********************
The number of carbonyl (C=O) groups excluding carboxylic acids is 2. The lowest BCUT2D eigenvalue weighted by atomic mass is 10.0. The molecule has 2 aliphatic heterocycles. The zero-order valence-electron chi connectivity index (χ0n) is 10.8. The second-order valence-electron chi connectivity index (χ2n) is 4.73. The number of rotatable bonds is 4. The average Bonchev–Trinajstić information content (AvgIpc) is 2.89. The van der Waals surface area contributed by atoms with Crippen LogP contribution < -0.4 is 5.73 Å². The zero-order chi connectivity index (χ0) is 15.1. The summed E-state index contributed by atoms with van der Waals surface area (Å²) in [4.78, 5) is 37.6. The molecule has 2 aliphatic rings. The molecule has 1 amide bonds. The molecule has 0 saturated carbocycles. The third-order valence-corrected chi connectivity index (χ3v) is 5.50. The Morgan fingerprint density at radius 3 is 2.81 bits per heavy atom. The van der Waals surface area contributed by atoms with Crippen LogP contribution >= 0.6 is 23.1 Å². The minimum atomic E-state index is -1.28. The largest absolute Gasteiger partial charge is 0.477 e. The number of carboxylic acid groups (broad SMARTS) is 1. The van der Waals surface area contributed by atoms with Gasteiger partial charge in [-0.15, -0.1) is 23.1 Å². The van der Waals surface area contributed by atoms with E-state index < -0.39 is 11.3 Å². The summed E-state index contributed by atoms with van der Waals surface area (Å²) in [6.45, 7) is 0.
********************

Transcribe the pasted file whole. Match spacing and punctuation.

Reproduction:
The number of carbonyl (C=O) groups excluding carboxylic acids is 2. The lowest BCUT2D eigenvalue weighted by atomic mass is 10.0. The molecule has 2 aliphatic heterocycles. The zero-order valence-electron chi connectivity index (χ0n) is 10.8. The second-order valence-electron chi connectivity index (χ2n) is 4.73. The number of rotatable bonds is 4. The average Bonchev–Trinajstić information content (AvgIpc) is 2.89. The van der Waals surface area contributed by atoms with Crippen LogP contribution < -0.4 is 5.73 Å². The zero-order chi connectivity index (χ0) is 15.1. The summed E-state index contributed by atoms with van der Waals surface area (Å²) in [4.78, 5) is 37.6. The molecule has 2 aliphatic rings. The molecule has 1 amide bonds. The molecule has 0 saturated carbocycles. The third-order valence-corrected chi connectivity index (χ3v) is 5.50. The Morgan fingerprint density at radius 3 is 2.81 bits per heavy atom. The van der Waals surface area contributed by atoms with Crippen LogP contribution >= 0.6 is 23.1 Å². The minimum atomic E-state index is -1.28. The largest absolute Gasteiger partial charge is 0.477 e. The number of carboxylic acid groups (broad SMARTS) is 1. The van der Waals surface area contributed by atoms with Gasteiger partial charge in [-0.15, -0.1) is 23.1 Å². The van der Waals surface area contributed by atoms with E-state index < -0.39 is 11.3 Å². The summed E-state index contributed by atoms with van der Waals surface area (Å²) in [6.45, 7) is 0.